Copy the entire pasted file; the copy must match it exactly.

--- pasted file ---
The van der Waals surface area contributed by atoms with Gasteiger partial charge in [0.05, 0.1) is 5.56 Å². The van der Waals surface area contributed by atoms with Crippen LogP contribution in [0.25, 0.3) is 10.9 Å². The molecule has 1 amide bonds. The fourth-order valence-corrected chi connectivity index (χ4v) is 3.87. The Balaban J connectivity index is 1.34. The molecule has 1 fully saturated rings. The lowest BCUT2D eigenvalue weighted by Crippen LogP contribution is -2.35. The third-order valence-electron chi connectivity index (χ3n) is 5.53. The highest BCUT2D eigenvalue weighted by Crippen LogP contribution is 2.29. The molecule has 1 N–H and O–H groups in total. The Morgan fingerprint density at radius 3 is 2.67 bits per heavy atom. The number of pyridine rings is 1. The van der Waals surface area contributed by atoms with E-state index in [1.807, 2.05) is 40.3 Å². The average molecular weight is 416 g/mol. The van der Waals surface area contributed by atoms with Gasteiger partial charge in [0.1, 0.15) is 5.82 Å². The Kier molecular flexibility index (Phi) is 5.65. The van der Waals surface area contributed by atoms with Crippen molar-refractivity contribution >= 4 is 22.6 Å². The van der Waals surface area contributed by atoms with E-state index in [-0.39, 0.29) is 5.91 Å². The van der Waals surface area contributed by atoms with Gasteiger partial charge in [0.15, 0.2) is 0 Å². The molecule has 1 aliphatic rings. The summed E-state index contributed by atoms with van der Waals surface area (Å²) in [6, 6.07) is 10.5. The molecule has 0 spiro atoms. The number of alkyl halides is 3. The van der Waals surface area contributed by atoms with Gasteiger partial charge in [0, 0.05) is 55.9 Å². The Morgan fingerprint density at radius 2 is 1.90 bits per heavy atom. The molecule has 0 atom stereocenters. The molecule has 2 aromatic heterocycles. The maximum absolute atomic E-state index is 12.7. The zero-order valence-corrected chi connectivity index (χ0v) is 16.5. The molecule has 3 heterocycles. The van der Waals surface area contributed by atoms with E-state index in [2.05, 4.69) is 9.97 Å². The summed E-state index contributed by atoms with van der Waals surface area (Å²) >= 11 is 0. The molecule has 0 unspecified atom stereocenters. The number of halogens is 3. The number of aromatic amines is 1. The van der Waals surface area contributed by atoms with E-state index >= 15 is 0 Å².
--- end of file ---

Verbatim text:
The van der Waals surface area contributed by atoms with Gasteiger partial charge in [0.05, 0.1) is 5.56 Å². The van der Waals surface area contributed by atoms with Crippen LogP contribution in [0.25, 0.3) is 10.9 Å². The molecule has 1 amide bonds. The fourth-order valence-corrected chi connectivity index (χ4v) is 3.87. The Balaban J connectivity index is 1.34. The molecule has 1 fully saturated rings. The lowest BCUT2D eigenvalue weighted by Crippen LogP contribution is -2.35. The third-order valence-electron chi connectivity index (χ3n) is 5.53. The highest BCUT2D eigenvalue weighted by Crippen LogP contribution is 2.29. The molecule has 1 N–H and O–H groups in total. The Morgan fingerprint density at radius 3 is 2.67 bits per heavy atom. The number of pyridine rings is 1. The van der Waals surface area contributed by atoms with E-state index in [1.807, 2.05) is 40.3 Å². The average molecular weight is 416 g/mol. The van der Waals surface area contributed by atoms with Gasteiger partial charge in [0.1, 0.15) is 5.82 Å². The Kier molecular flexibility index (Phi) is 5.65. The van der Waals surface area contributed by atoms with Crippen molar-refractivity contribution >= 4 is 22.6 Å². The van der Waals surface area contributed by atoms with E-state index in [-0.39, 0.29) is 5.91 Å². The van der Waals surface area contributed by atoms with Gasteiger partial charge in [0.15, 0.2) is 0 Å². The molecule has 1 aliphatic rings. The summed E-state index contributed by atoms with van der Waals surface area (Å²) in [6, 6.07) is 10.5. The molecule has 0 spiro atoms. The number of alkyl halides is 3. The van der Waals surface area contributed by atoms with Gasteiger partial charge in [0, 0.05) is 55.9 Å². The Morgan fingerprint density at radius 2 is 1.90 bits per heavy atom. The molecule has 0 atom stereocenters. The molecule has 2 aromatic heterocycles. The maximum absolute atomic E-state index is 12.7. The zero-order valence-corrected chi connectivity index (χ0v) is 16.5. The molecule has 3 heterocycles. The van der Waals surface area contributed by atoms with E-state index in [2.05, 4.69) is 9.97 Å². The summed E-state index contributed by atoms with van der Waals surface area (Å²) >= 11 is 0. The molecule has 0 unspecified atom stereocenters. The number of halogens is 3. The number of aromatic amines is 1. The van der Waals surface area contributed by atoms with E-state index >= 15 is 0 Å².